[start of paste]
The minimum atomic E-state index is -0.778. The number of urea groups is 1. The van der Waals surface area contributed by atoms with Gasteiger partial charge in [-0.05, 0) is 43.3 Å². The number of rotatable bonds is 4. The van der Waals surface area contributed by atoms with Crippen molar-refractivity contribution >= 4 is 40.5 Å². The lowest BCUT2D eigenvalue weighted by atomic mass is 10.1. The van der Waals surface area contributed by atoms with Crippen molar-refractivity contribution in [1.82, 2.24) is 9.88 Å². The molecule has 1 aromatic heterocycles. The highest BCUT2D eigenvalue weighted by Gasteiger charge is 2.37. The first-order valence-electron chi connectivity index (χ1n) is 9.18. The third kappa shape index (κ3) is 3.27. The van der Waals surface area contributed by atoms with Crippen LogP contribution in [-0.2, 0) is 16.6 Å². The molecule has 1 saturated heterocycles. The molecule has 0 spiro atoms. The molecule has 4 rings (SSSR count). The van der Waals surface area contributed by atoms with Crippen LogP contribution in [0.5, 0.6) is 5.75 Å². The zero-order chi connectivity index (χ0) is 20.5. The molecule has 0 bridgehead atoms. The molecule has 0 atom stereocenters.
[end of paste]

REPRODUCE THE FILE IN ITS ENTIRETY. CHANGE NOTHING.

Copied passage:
The minimum atomic E-state index is -0.778. The number of urea groups is 1. The van der Waals surface area contributed by atoms with Gasteiger partial charge in [-0.05, 0) is 43.3 Å². The number of rotatable bonds is 4. The van der Waals surface area contributed by atoms with Crippen molar-refractivity contribution >= 4 is 40.5 Å². The lowest BCUT2D eigenvalue weighted by atomic mass is 10.1. The van der Waals surface area contributed by atoms with Crippen molar-refractivity contribution in [1.82, 2.24) is 9.88 Å². The molecule has 1 aromatic heterocycles. The highest BCUT2D eigenvalue weighted by Gasteiger charge is 2.37. The first-order valence-electron chi connectivity index (χ1n) is 9.18. The third kappa shape index (κ3) is 3.27. The van der Waals surface area contributed by atoms with Crippen LogP contribution in [-0.2, 0) is 16.6 Å². The molecule has 1 saturated heterocycles. The molecule has 0 spiro atoms. The molecule has 4 rings (SSSR count). The van der Waals surface area contributed by atoms with Crippen LogP contribution in [0.5, 0.6) is 5.75 Å². The zero-order chi connectivity index (χ0) is 20.5. The molecule has 0 bridgehead atoms. The molecule has 0 atom stereocenters.